Posted 8 years ago
The Treen Theme continues.....
This is an area which is really unfamiliar to me. Much to my father's disgust I was never any good at 'wood work': I was a severe disappointment to him. But I liked what I saw at the wood-turning displays at the Royal Easter Show. I saw this at an opportunity shop and it brought back memories.
I've had a look around the net for similar examples and have not found anything exactly like it. But I have noted that making kaleidoscopes is a big are in the wood-turning community.
David Brewster (1781 – 1868)
The kaleidoscope was invented by an Englishman, Sir David Brewster, in 1817 when he proved that the reflections of an object seen in many mirrors create patterns. "He was a serious physicist interested primarily in optics (the study of light), and he intended the device to be used for scientific research. The device came into vogue as an esoteric Victorian parlour entertainment" and later became a favourite of the "Trippy-Dippy Hippie" set. I fall into that sub-set of the baby-boomers!
Brewster coined the term kaleidoscope in 1817 from three Greek words: kalos (beautiful, beauty), eidos (form, shape), and skope0 (to look to, to examine). An eye (piece) for beauty!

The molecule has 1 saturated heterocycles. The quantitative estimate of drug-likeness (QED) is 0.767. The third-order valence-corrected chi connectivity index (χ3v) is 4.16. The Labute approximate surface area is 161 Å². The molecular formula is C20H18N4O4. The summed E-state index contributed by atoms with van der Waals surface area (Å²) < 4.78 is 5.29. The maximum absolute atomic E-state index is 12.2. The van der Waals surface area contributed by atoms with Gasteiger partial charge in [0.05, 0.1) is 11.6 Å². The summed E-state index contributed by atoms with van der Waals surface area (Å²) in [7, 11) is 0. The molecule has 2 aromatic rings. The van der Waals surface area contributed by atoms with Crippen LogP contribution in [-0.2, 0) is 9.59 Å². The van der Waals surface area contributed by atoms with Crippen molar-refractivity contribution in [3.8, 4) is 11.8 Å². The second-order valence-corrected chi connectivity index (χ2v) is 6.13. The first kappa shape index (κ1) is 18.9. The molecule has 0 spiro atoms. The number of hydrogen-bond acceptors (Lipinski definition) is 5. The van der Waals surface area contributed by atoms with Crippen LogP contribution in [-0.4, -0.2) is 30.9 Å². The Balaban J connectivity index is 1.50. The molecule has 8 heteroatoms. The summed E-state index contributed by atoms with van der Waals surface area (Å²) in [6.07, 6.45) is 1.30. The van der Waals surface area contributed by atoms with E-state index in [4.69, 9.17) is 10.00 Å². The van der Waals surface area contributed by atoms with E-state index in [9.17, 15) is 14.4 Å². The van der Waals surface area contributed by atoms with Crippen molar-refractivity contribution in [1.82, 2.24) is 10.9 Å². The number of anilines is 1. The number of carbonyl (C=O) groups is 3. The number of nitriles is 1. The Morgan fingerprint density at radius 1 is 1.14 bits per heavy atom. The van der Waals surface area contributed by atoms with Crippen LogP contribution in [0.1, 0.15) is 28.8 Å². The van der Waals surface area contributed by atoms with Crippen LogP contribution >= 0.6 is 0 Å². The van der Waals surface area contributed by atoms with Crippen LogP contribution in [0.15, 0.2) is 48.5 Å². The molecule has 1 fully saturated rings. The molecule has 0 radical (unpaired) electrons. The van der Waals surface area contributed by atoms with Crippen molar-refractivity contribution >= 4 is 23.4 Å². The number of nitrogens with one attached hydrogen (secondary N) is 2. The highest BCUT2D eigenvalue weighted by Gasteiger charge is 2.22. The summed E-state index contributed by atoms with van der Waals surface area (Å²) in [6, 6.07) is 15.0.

This one has three parts: eye piece, tube and 'cellscope'. It looks vaguely like the traditional light-house form you see on older Victorian kaleidoscopes. That makes sense, I think. The 'cellscope' at the end has a frosted glass to let in a filtered light on the beads within. This piece revolves around the tube to create the change of image. It floats freely in both directions and is not screwed on. It is in two parts: the holder and the locking piece. There must be either two or three mirrors within the hollowed out tube. I've been reading a bit on how to tell whether there are 2 or 3 but I haven't worked it out yet: but I believe it to be three mirrors. How they do it in the space amazes me!
There is a glass lens within the likely turned aye aperture too.
Perhaps there was a stand?
I think the wood is Tasmanian Huon Pine, but I'm no real expert on wood.
I'd love to be able to show you a picture of the images within, but my photographic skills are not there yet! I think they are amazing.
Any help on this one would be appreciated.
It's 19.5 cm long, that's 7.5".